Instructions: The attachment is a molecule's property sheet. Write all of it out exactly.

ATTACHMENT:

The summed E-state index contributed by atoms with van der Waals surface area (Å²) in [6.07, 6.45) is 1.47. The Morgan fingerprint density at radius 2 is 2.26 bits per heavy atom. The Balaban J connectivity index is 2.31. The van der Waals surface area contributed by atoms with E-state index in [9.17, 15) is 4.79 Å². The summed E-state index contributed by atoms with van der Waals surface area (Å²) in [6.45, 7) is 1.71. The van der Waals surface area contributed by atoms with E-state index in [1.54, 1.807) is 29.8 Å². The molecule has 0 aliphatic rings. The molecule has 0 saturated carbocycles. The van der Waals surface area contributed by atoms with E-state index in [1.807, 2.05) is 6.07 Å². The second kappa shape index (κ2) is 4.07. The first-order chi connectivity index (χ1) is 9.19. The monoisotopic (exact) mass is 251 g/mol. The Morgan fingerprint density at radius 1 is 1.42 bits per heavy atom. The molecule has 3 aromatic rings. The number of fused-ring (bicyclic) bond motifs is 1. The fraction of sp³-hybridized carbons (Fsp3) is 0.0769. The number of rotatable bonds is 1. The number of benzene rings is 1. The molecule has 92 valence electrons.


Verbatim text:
The summed E-state index contributed by atoms with van der Waals surface area (Å²) in [6.07, 6.45) is 1.47. The Morgan fingerprint density at radius 2 is 2.26 bits per heavy atom. The Balaban J connectivity index is 2.31. The van der Waals surface area contributed by atoms with E-state index in [9.17, 15) is 4.79 Å². The summed E-state index contributed by atoms with van der Waals surface area (Å²) in [6.45, 7) is 1.71. The van der Waals surface area contributed by atoms with E-state index in [1.54, 1.807) is 29.8 Å². The molecule has 0 aliphatic rings. The molecule has 0 saturated carbocycles. The van der Waals surface area contributed by atoms with E-state index in [1.807, 2.05) is 6.07 Å². The second kappa shape index (κ2) is 4.07. The first-order chi connectivity index (χ1) is 9.19. The monoisotopic (exact) mass is 251 g/mol. The Morgan fingerprint density at radius 1 is 1.42 bits per heavy atom. The molecule has 3 aromatic rings. The number of fused-ring (bicyclic) bond motifs is 1. The fraction of sp³-hybridized carbons (Fsp3) is 0.0769. The number of rotatable bonds is 1. The number of benzene rings is 1. The molecule has 92 valence electrons.